And with that, I dive in.

I thought Skyward Sword‘s presentation was wildly inconsistent, and yes, that begins with a personal opinion about the art. Skyward Sword is trying to tell an origin story for the Master Sword and Hyrule, staples of the rest of the series. Functionally, it boils down to a long brewing fight between the goddess Hylia and a demon king who wants to destroy everything (as demon kings are generally wont to do). The fight plays out through Link and Zelda on the side of the goddess versus the main villain, Ghirahim, on the side of the demon king. In short, it’s bad stuff with serious consequences for the future of the world. But the artistic presentation only made me feel like that was the case about a third of the time. Yes, there were times when the developers nailed it, such as with the spirit realm segments. (No matter what you thought of the gameplay in those sections, the atmosphere was spot on.) But when a major battle is against an armless, scaly walking blob, and my goal as a player is to bludgeon its toes until it falls over, I have trouble buying the serious mood that the game it trying to persuade me to take. There were too many moments like that, both big and small. I wanted the same persistent feeling of eeriness I got as I crept through the Forest Temple (or any of the others, for that matter)  in Ocarina, and all I ever got in Skyward Sword was the occasional twinge.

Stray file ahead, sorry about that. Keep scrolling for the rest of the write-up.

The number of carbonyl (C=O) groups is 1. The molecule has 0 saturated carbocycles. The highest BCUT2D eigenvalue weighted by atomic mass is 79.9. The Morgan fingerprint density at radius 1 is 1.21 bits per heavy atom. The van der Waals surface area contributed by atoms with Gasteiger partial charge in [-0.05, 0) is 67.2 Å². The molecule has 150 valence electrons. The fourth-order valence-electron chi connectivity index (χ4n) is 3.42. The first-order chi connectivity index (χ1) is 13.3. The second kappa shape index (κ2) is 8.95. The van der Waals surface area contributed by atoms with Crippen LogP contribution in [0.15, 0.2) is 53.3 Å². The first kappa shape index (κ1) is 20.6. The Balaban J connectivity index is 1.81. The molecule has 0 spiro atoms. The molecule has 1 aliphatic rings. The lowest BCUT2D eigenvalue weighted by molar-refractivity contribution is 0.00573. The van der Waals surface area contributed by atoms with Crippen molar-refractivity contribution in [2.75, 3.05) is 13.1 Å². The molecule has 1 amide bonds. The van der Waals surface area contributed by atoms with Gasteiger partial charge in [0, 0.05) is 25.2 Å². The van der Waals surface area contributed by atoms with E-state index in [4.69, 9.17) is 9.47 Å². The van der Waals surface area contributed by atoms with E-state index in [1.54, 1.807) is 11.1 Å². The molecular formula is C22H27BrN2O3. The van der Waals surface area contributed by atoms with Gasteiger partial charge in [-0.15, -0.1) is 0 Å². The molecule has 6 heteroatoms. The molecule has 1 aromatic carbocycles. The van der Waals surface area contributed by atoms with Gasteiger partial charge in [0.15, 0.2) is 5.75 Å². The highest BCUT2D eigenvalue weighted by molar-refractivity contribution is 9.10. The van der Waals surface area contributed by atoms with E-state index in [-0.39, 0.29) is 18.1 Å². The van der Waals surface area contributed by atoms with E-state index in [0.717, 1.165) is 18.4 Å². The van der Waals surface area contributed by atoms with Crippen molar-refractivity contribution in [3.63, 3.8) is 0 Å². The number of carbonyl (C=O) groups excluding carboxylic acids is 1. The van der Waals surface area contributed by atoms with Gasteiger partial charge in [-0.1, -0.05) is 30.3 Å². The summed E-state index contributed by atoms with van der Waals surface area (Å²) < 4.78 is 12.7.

On a related note, with frightening frequency I had to remind myself that I was playing a Zelda game rather than a Mario or Donkey Kong game. There were aspects of the environments (such as robots) that just felt completely out of place in a Zelda title, regardless of how well those aspects were implemented.